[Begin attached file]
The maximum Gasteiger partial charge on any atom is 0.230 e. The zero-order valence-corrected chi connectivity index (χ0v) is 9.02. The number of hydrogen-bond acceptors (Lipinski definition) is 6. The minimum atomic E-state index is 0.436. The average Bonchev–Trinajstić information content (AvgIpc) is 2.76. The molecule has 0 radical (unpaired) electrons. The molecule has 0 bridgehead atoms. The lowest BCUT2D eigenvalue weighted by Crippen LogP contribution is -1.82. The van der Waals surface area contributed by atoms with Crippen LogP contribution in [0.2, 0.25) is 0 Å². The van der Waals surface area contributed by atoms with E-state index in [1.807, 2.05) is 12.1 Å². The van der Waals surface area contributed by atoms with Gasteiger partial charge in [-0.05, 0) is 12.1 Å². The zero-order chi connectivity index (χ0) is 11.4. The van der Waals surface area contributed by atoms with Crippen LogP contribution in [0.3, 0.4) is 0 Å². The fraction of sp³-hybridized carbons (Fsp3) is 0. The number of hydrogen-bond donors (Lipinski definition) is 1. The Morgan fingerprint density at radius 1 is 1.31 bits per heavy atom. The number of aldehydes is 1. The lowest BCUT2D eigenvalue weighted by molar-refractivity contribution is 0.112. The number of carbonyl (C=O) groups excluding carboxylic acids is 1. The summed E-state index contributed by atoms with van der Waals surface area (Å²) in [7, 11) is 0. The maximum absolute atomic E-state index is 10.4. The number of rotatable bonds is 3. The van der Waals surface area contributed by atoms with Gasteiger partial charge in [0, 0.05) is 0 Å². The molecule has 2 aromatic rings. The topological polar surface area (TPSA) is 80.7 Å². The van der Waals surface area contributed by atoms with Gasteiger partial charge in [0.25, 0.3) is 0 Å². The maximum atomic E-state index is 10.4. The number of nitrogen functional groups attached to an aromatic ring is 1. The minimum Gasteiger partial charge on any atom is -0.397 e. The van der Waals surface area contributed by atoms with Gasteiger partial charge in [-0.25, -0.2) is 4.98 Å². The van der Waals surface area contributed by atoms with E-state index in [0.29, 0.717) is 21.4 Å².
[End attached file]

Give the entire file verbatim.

The maximum Gasteiger partial charge on any atom is 0.230 e. The zero-order valence-corrected chi connectivity index (χ0v) is 9.02. The number of hydrogen-bond acceptors (Lipinski definition) is 6. The minimum atomic E-state index is 0.436. The average Bonchev–Trinajstić information content (AvgIpc) is 2.76. The molecule has 0 radical (unpaired) electrons. The molecule has 0 bridgehead atoms. The lowest BCUT2D eigenvalue weighted by Crippen LogP contribution is -1.82. The van der Waals surface area contributed by atoms with Crippen LogP contribution in [0.2, 0.25) is 0 Å². The van der Waals surface area contributed by atoms with E-state index in [1.807, 2.05) is 12.1 Å². The van der Waals surface area contributed by atoms with Gasteiger partial charge in [-0.05, 0) is 12.1 Å². The zero-order chi connectivity index (χ0) is 11.4. The van der Waals surface area contributed by atoms with Crippen LogP contribution in [0.3, 0.4) is 0 Å². The fraction of sp³-hybridized carbons (Fsp3) is 0. The number of hydrogen-bond donors (Lipinski definition) is 1. The Morgan fingerprint density at radius 1 is 1.31 bits per heavy atom. The number of aldehydes is 1. The lowest BCUT2D eigenvalue weighted by molar-refractivity contribution is 0.112. The number of carbonyl (C=O) groups excluding carboxylic acids is 1. The summed E-state index contributed by atoms with van der Waals surface area (Å²) in [7, 11) is 0. The maximum absolute atomic E-state index is 10.4. The number of rotatable bonds is 3. The van der Waals surface area contributed by atoms with Gasteiger partial charge in [0, 0.05) is 0 Å². The molecule has 2 aromatic rings. The topological polar surface area (TPSA) is 80.7 Å². The van der Waals surface area contributed by atoms with Gasteiger partial charge in [0.25, 0.3) is 0 Å². The maximum atomic E-state index is 10.4. The number of nitrogen functional groups attached to an aromatic ring is 1. The minimum Gasteiger partial charge on any atom is -0.397 e. The van der Waals surface area contributed by atoms with Gasteiger partial charge in [-0.25, -0.2) is 4.98 Å². The van der Waals surface area contributed by atoms with E-state index in [0.29, 0.717) is 21.4 Å².